Google’s Vice President, Vint Cerf, has warned that the 20th century may lose a vast proportion of its recorded history, when images and other documents are no longer readable far in the future – see article.
I am not sure that this is a problem, for the average person, in their lifetime. I do, however, think it could be a very serious problem for those who outlive us. This may just seem like scaremongering, as Google has a vested interest in selling cloud storage and contingency solutions, but is there real substance to what he says and ‘anonymous citizen’ level? I think so and here is why:
Lets say for example that you hang up your camera today at 70, but live another 20 years. 20 years after your death, your children happen across a hard drive in the attic: what happens next?
- They have no way of easily reviewing its contents as it will not be compatible from a hardware perspective with anything they are using, even if the software is readily available (which it wont be for the average consumer). People often take the easy road and wrangling with 40 year old technology is a highway to hell.
- The hard drive will probably be non-functional from a mechanical perspective. Solid state storage may also be non-operable due to 40 years of storage, temperature changes, etc.
- Who the heck knows that that black box is anyway? Darth Vader’s costume in the original Star Wars was more sophisticated looking than the average hard drive from today.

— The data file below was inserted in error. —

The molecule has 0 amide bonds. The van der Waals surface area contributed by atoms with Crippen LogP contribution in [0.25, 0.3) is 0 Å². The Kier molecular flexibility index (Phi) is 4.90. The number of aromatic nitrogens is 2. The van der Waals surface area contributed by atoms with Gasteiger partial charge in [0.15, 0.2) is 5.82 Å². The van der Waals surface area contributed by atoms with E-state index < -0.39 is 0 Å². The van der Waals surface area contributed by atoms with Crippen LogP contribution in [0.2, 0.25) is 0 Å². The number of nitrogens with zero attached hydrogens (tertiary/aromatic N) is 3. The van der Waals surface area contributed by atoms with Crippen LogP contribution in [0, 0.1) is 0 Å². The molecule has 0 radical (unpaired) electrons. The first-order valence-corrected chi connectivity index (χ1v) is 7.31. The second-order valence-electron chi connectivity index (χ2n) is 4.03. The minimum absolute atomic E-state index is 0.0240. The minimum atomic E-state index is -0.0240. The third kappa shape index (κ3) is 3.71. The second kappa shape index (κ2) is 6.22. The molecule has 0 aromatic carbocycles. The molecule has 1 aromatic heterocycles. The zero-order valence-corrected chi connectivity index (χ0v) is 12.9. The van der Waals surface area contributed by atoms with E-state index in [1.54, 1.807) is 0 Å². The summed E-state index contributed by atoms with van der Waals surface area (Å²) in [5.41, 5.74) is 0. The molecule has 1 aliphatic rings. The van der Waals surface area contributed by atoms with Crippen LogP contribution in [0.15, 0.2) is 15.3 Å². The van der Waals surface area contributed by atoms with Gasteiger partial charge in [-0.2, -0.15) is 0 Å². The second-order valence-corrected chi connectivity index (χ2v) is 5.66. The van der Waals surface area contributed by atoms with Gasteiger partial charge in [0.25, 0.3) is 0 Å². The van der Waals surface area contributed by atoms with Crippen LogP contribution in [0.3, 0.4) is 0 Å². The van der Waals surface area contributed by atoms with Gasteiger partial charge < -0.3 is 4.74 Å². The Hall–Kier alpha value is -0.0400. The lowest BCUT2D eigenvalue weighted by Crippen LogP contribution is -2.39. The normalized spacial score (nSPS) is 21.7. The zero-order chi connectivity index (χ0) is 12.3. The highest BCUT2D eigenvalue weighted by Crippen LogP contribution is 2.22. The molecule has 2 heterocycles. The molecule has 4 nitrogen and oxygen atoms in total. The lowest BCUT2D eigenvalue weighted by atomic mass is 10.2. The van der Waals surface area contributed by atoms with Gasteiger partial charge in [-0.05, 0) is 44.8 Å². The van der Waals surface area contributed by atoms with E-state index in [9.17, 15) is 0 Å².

I think its important to separate out the maximum potential for data continuity today for material already recognised as having future importance from the realistic continuity afforded to material that is not recognised as having value today. The latter is arguably far more important in the future than the former. Certainly for those close to you it will be.
So what does this mean? For me it is simple: make prints. Then make more prints. Then share them, give them to relatives, put them in archival boxes and let people know what they are and where they are. Nobody needs to be a genius to open a box and lay their eyes upon what then stares them in the face. Its so simple, so why do so few people print regularly in the digital age? Never mind future generations, I have never come across an editor, publisher or gallery owner who would not rather (on a quality vs quality basis) view physical prints. Sure, for review and selection they may want a quick digital slideshow, but to really look, they never do. Neither do I, when sitting in my living room with house guests who are looking over a portfolio of my prints.
How does $20 a month sound? I reckon after 10 years you’ll be looking at about 250-500 good-sized prints for that. I can think of few things offering anywhere near the same value; to me, to friends, to loved ones and strangers whose knowledge of me will be limited to looking upon a print I made without knowledge of their existence.
Photographs do not have to win awards or sell for thousands to matter; besides, surely we should allow future generations to sort the wheat from the chaff and ascribe value as they see fit? It is incumbent upon us to at least give them that opportunity, as they did for us.
A true gift is defined as something that is given with no expectation of receiving something in return. This is a gift we photographers can all offer with ease.